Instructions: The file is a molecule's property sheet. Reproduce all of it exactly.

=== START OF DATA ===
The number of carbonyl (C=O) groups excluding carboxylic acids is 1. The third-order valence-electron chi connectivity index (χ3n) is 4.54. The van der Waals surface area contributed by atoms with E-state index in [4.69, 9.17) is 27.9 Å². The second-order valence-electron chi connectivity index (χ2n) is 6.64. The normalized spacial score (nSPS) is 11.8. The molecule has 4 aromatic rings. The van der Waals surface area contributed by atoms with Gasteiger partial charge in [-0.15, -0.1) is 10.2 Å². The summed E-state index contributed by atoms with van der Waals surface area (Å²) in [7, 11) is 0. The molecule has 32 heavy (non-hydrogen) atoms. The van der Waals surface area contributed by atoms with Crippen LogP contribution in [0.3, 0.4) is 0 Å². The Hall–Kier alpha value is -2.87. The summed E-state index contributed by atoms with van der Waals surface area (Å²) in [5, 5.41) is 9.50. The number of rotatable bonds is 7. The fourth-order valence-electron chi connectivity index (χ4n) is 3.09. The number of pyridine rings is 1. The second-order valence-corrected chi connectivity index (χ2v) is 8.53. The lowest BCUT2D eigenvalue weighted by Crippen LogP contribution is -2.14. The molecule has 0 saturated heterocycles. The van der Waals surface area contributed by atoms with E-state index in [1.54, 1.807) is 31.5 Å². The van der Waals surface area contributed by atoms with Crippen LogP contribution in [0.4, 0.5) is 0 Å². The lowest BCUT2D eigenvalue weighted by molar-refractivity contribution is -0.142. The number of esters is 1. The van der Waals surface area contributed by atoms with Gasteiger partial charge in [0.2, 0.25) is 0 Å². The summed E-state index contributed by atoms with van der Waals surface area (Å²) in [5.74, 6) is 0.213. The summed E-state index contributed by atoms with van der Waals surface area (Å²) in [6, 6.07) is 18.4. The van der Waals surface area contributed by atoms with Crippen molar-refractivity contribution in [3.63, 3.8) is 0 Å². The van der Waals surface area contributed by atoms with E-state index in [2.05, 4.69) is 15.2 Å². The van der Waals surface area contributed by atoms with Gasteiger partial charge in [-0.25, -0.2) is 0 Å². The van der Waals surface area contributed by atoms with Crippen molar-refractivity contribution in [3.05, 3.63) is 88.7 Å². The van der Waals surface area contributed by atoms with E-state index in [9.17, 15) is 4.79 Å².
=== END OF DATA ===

The number of carbonyl (C=O) groups excluding carboxylic acids is 1. The third-order valence-electron chi connectivity index (χ3n) is 4.54. The van der Waals surface area contributed by atoms with E-state index in [4.69, 9.17) is 27.9 Å². The second-order valence-electron chi connectivity index (χ2n) is 6.64. The normalized spacial score (nSPS) is 11.8. The molecule has 4 aromatic rings. The van der Waals surface area contributed by atoms with Gasteiger partial charge in [-0.15, -0.1) is 10.2 Å². The summed E-state index contributed by atoms with van der Waals surface area (Å²) in [7, 11) is 0. The molecule has 32 heavy (non-hydrogen) atoms. The van der Waals surface area contributed by atoms with Crippen LogP contribution in [0.3, 0.4) is 0 Å². The Hall–Kier alpha value is -2.87. The summed E-state index contributed by atoms with van der Waals surface area (Å²) in [5, 5.41) is 9.50. The number of rotatable bonds is 7. The fourth-order valence-electron chi connectivity index (χ4n) is 3.09. The number of pyridine rings is 1. The second-order valence-corrected chi connectivity index (χ2v) is 8.53. The lowest BCUT2D eigenvalue weighted by Crippen LogP contribution is -2.14. The molecule has 0 saturated heterocycles. The van der Waals surface area contributed by atoms with E-state index in [1.54, 1.807) is 31.5 Å². The van der Waals surface area contributed by atoms with Crippen LogP contribution in [0.4, 0.5) is 0 Å². The lowest BCUT2D eigenvalue weighted by molar-refractivity contribution is -0.142. The number of esters is 1. The van der Waals surface area contributed by atoms with Gasteiger partial charge in [0.2, 0.25) is 0 Å². The summed E-state index contributed by atoms with van der Waals surface area (Å²) in [5.74, 6) is 0.213. The summed E-state index contributed by atoms with van der Waals surface area (Å²) in [6, 6.07) is 18.4. The van der Waals surface area contributed by atoms with Crippen molar-refractivity contribution in [3.63, 3.8) is 0 Å². The van der Waals surface area contributed by atoms with E-state index in [2.05, 4.69) is 15.2 Å². The van der Waals surface area contributed by atoms with Gasteiger partial charge in [-0.25, -0.2) is 0 Å². The van der Waals surface area contributed by atoms with Crippen molar-refractivity contribution in [3.05, 3.63) is 88.7 Å². The van der Waals surface area contributed by atoms with E-state index in [9.17, 15) is 4.79 Å².